Charging electric equipment remains a concern for contractors working in both remote areas and those simply without nearby charging stations. Even when power is readily available there is still competition for limited charging stations. As of now, the Bobcat T7X can be fully charged overnight from standard EV ports, but the Moog team believes they can get that down to a full charge in four hours when using their proprietary chargers.
“We have a fast charger, it can pump your [equipment] full much quicker than most other electric machines, which takes anywhere from like, four to 10 hours to charge,” Moog’s Berg says. “The runtime is about half a day, but because of how quickly it can be charged we have a concept of opportunistic charging where we could recommend, after a safe morning shift, you plug the equipment in for 10 to 15 minutes and then go have lunch. We’ll get it back up to enough to finish the rest of the day during lunch. It’s not as much of a pain and inconvenience as opposed to having to drag it somewhere to charge for eight hours.”
Like Trimble, Moog is also pursuing solutions that can take existing equipment and give it new capabilities with an aftermarket installation. Moog has developed an electrical battery box that can be bolted onto any small to mid-size excavator with four bolts, two connectors on the sides and a wiring harness that can turn any OEM excavator into an fully electric one. Berg says the firm can also make tele-operable the machines that use the large Moog battery pack because the wiring harness is connected to the in-cab joysticks.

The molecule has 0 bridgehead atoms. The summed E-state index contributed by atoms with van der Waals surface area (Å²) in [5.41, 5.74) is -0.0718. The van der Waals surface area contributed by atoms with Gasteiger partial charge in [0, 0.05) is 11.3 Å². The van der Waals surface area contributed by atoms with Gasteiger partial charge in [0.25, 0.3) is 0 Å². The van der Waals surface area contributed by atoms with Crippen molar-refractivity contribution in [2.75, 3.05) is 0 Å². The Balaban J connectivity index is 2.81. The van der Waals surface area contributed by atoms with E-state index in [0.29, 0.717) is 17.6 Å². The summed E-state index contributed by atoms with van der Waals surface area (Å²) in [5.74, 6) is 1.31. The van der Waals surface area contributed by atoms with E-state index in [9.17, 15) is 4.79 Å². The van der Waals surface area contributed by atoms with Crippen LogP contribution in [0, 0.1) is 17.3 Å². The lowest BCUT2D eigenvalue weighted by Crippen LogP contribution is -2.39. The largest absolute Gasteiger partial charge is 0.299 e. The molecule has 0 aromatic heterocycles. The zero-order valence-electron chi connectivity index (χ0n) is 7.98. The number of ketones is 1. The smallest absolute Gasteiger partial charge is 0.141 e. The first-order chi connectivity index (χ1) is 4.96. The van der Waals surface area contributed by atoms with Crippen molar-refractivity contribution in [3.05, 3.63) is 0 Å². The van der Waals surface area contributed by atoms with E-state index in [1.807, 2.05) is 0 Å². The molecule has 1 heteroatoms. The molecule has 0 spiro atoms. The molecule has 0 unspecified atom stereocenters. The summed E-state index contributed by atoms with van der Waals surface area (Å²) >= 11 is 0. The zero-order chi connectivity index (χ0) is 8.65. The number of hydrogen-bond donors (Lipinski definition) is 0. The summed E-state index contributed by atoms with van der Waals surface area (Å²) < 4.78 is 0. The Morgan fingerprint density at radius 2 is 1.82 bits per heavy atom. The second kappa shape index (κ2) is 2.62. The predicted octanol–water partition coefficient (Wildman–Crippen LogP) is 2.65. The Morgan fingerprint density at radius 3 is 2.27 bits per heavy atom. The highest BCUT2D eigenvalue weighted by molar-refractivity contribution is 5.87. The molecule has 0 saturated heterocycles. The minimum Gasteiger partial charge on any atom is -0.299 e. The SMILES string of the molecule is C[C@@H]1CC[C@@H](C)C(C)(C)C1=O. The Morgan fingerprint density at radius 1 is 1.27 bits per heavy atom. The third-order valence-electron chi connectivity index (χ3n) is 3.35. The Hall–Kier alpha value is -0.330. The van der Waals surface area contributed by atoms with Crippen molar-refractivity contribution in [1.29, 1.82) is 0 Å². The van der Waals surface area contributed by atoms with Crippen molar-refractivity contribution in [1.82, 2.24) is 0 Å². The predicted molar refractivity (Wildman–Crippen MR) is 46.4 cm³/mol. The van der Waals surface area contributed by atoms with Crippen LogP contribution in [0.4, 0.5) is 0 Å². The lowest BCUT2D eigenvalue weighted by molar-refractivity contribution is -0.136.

Equipment manufacturers who work with Moog, Trimble and Built are competing for contractor business, but big players such as Komatsu, Caterpillar and John Deere are all committed to shifting production toward electrical machines, so they also have an incentive to work with middleware providers to bring their customers along on this journey.
New Era’s Gardocki says that solutions that meet the contractor halfway and simplify repetitive tasks are what the bulk of the market—small-to-mid-size contractors such as his firm—will continue to need from their machines through a transition still in its infancy.
“I just think we’re a very, very long ways away [from autonomous machines],” Gardocki says. “Certain tasks, obviously, are simpler than others, but you’re talking about construction, where things change constantly, and you run into issues and you’re running into an underground ledge and you’re running into other buried things. To get a robot smart enough to do that, I think it’s going to take quite some time."
He adds, "These systems that simplify tasks to [require fewer] people but still leave an operator in charge are going to be what everybody is looking for, at least over the next 10 years or so.”Solar Demand Drives Labor-Saving InitiativesSensors, GPS Offer Guidance to OperatorsFor Electrics, the Unanswered Charging Question